Hatching your own meat birds?

Discussion in 'Meat Birds ETC' started by auringer6, Mar 9, 2013.

  1. auringer6

    auringer6 Out Of The Brooder

    57
    4
    43
    Feb 21, 2013
    Hello,

    We are getting ready to start our own small family chicken farm. We are researching different types of birds. I have noticed a lot of people use broiler chickens. The problem with broiler chickens is that they grow so fast and they can reproduce. I would like to have a self sufficient farm. I would like to hatch my own meat birds. Do any of you have any suggestions for us?

    thanks in advance
    Clarissa
     
  2. Ridgerunner

    Ridgerunner True BYC Addict

    20,625
    4,121
    526
    Feb 2, 2009
    Northwest Arkansas
    Any chicken can be eaten. People eat quail and even the tiny bantams are bigger than quail. Many people just get mesmerized by size when they start talking about meat birds. I can’t argue that more meat is better, but farmers all over the world have been feeding their families eggs and meat using just mixed breed flocks that are not all that large for thousands of years. It’s just me and my wife but we can easily get two meals with a bit left over for my lunch off a fairly small pullet.

    The dual purpose breeds were pretty well developed for what you are talking about. Certain ones were developed more for egg laying and certain ones were more for meat, but with the invention of the broilers and the commercial egg laying hybrids, those differences have pretty much been lost. There is not nearly as much difference other than color and pattern in the hatchery dual purpose birds as many people believe.

    As far as I am concerned, get a breed or several breeds of dual purpose chickens and select your breeders that have the traits you want. If you want bigger chickens, eat your little ones and breed your big ones. If you want chickens that lay larger eggs, hatch larger eggs, not the smaller ones. Breed for the traits you want. You’ll notice a difference in a few generations.
     
    horsesNchicks and auringer6 like this.
  3. auringer6

    auringer6 Out Of The Brooder

    57
    4
    43
    Feb 21, 2013
    Thank you so much for your information, This is what I was thinking but I think I just wanted to hear someone else say. So I knew I was not crazy. lol.
     
  4. Ridgerunner

    Ridgerunner True BYC Addict

    20,625
    4,121
    526
    Feb 2, 2009
    Northwest Arkansas
    To me, the real issue in being self-sufficient with them has very little to do with the breed but more how you feed them and manage them. If you are buying all the food, you just can’t beat the broilers. Feed is expensive and the broilers are really efficient on converting that feed to meat. If you are really going to be self-sufficient they need to forage for a lot of their food, you need to raise it yourself, or you need to come up with some way to address this.

    As far as I’m concerned there is a lot to be said for knowing where your meat comes from. But that is not really being self-sufficient. Self-sufficient is about being able to maintain what you are doing. Money can be a huge part of that.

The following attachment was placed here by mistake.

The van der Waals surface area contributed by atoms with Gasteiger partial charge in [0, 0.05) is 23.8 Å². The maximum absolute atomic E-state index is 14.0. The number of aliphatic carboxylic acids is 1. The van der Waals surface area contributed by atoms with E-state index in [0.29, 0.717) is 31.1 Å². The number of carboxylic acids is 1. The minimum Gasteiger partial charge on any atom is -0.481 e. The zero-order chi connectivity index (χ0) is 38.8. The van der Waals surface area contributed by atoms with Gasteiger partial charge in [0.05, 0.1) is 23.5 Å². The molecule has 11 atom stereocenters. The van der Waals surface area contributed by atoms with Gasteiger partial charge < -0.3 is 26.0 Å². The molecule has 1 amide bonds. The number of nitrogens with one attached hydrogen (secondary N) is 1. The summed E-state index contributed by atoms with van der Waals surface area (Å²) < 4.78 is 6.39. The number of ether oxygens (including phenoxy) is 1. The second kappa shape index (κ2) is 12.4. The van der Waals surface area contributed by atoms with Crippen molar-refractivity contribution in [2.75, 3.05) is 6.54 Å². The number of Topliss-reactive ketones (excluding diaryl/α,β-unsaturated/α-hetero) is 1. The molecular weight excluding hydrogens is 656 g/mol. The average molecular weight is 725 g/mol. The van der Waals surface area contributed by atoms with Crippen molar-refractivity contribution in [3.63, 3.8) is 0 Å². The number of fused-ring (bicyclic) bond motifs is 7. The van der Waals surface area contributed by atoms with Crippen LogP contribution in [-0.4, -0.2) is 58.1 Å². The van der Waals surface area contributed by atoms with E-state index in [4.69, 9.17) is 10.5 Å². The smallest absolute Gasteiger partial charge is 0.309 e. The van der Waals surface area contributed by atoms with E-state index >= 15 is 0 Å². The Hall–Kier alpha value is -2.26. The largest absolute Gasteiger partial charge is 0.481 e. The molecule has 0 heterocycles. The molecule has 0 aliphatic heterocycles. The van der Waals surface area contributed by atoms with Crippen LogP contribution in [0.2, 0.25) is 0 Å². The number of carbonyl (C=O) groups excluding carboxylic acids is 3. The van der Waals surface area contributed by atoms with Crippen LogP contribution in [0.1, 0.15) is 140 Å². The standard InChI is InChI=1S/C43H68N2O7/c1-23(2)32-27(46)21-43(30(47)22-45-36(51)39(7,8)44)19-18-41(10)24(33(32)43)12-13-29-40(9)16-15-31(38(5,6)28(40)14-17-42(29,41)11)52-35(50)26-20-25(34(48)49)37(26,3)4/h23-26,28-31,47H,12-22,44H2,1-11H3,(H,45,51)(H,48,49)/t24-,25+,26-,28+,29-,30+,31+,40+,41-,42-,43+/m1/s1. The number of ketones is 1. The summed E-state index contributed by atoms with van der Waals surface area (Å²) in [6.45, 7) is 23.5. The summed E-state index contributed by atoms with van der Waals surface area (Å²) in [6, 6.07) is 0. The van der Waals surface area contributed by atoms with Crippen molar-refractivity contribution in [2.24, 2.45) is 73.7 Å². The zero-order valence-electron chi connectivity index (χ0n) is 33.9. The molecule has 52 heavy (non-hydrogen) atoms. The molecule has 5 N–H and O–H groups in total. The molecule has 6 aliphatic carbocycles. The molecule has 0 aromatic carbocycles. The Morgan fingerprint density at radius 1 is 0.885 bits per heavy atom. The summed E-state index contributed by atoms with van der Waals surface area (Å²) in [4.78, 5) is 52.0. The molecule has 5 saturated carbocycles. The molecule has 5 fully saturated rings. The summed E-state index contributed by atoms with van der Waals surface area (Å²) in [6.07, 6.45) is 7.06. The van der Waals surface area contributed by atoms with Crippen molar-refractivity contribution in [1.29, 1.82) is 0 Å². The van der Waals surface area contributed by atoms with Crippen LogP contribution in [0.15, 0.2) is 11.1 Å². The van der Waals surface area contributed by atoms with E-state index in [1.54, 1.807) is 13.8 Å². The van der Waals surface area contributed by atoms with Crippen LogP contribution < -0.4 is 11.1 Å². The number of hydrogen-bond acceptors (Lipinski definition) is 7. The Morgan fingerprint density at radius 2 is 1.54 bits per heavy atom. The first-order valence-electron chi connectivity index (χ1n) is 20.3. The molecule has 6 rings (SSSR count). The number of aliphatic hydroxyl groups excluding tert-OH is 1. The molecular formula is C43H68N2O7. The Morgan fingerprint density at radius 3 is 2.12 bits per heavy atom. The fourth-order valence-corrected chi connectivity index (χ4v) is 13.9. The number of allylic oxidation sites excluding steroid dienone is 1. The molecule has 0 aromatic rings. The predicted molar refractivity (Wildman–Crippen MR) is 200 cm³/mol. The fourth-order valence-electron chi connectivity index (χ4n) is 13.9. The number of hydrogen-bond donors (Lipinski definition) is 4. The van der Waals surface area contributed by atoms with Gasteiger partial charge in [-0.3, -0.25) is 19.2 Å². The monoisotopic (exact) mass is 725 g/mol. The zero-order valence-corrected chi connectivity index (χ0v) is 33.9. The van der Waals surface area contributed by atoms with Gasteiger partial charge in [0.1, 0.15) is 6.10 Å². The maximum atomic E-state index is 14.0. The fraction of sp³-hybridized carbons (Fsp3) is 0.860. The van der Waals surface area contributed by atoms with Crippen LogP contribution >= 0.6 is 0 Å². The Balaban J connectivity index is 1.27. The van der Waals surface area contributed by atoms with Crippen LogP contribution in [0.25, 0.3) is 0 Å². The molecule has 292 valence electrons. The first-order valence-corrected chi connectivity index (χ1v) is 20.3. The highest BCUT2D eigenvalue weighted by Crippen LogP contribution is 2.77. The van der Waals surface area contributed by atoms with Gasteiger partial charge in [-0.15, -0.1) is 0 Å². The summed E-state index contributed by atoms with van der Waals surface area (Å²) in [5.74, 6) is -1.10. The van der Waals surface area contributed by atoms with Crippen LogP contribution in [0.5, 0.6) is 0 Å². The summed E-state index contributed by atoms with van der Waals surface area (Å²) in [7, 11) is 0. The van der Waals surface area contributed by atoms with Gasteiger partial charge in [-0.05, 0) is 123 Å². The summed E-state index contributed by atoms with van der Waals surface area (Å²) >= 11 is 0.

Good luck!
     
    1 person likes this.
  5. bilder

    bilder Chillin' With My Peeps

    106
    12
    81
    Jan 28, 2013
    Phoenix, Oregon
    This is what I am doing. I bought a bunch of eggs from a local farmer and hatched 20 of them out a couple weeks ago. They are mixed breeds and are not production or meat birds by any means, but I will get eggs from the hens and the roosters will take an extended vacation at camp freezer when they get big enough.

    I may end up buying some meat chicks sooner or later, but for now I will be content to chow down on some mutt chickens.
     
    1 person likes this.
  6. Life is Good!

    Life is Good! Chillin' With My Peeps

    1,051
    53
    181
    Apr 14, 2011
    suburbia Chicagoland
    Something to consider:
    1. How many people in your family are you trying to feed? If over 4, consider getting meat birds some of the time - perhaps keeping some and cross-breeding into your existing flocks - which makes for larger flockmates, but not likely as large as parents. Some have done this well, some have not. I can take a 5# CX to church and easily feed 12-15people for lunch with it. But our dual purpose Black Java's cannot feed more than 5 fully. (Java's have less breast meat and therefore feeds less folks).

    2. How many times a week do you eat chicken? That's your base number of birds you need to have on-hand at any given time. We have a freezer just for meats (beef, vension, chicken, fish, lamb). I know that 25 birds take 2 full shelves in my freezer - that's cut up! I'm not sure how much room they'd take if they were whole. Do you have a freezer? Or will you 'thin as needed', meaning planning meals ahead knowing that Thursday you'll eat chicken, so the deed must be done on Sunday so the bird has time to rest in the fridge to let rigor pass. We eat chicken 2x/wk. With 25 birds parted up in the freezer, that's 20wks or so of meat - or nearly 5months. So, twice a year I'm raising 25 birds to put away for our family. That's completely possible to handle. There's the additional cockeral from the layer flock in there as well, so it's more like 60 birds a year total.